I have been wanting to make one of these for a while, but was resisting my yarn hunger because of trying to be on a yarn diet. Now Justine has provided a great solution: make it as a gift. I have ordered the yarn with a clear conscience, knowing that this is wedding present money I'm spending, not 'ordinary money' that ought be allocated elsewhere, like paying off bills. I'm so excited! Can't wait to start knitting!

Sunday, March 11, 2007

FO: Red cashmere socks

Here's a Finished Object: pair of red Beaded Rib socks for Justine.

You might have noticed a glimpse of these in recent posts: they are one of the three pairs of socks on which I sewed in the ends the other day, after doing the same on the big baby blanket.

Here's the story:

Yarn: This is Lucia by Posh Yarns, in Pillar Box red. Lucia is 70% merino, 30% cashmere, so it's hand wash only. So soft and yummy, and it's a really true red.

Pattern: From the immortal Sensational Knitted Socks by Charlene Schurch. If you have a copy, it's the Beaded Rib five-stitch pattern on page 39. The pictured socks are all beautifully blocked; I didn't block mine, mainly to preserve the maximum possible elasticity in the ribbing. I'm very pleased with the way they turned out: they're stretchy and very, very soft.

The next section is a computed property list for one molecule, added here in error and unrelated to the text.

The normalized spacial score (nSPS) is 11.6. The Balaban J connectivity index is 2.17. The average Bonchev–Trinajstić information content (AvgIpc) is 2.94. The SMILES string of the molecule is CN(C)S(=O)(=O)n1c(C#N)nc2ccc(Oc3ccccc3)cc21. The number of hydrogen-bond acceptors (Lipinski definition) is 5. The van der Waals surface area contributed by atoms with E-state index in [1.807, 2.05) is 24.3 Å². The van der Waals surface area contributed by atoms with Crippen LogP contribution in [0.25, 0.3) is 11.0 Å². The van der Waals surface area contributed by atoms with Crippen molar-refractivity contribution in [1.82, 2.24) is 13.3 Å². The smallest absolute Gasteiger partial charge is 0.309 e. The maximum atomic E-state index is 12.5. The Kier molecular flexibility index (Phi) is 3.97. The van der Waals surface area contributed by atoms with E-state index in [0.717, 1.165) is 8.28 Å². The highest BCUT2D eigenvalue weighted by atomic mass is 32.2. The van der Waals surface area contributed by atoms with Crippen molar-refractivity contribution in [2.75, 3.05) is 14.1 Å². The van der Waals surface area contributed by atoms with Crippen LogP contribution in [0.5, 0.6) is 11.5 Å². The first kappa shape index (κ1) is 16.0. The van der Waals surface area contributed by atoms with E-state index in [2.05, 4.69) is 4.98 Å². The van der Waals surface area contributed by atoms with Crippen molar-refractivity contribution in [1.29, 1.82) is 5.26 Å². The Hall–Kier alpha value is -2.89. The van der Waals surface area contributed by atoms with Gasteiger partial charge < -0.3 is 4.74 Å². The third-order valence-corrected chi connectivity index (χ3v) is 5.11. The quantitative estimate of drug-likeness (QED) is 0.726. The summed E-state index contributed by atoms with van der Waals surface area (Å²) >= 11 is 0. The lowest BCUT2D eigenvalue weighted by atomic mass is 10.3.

The sock was knitted toe-up: my first try at that particular technique. The toe and the heel are constructed alike, using short rows with a lot of 'wrap and turn' and a lot of stitch markers. I think of myself as a good knitter and I was surprised and frustrated at how easy it is to lose your place - the stitch markers, which I normally regard as helpful little souls, just compounded the problem. I eventually solved it by charting each row. The line-by-line instructions defeated me and I started the first sock about 8 times before eventually charting. I'm only used to charting for colour work, so it seemed odd to go to all that trouble just for the sake of a bit of shaping, but guess what - with the chart at hand, I finally produced a good-looking toe and it was relatively plain sailing from there.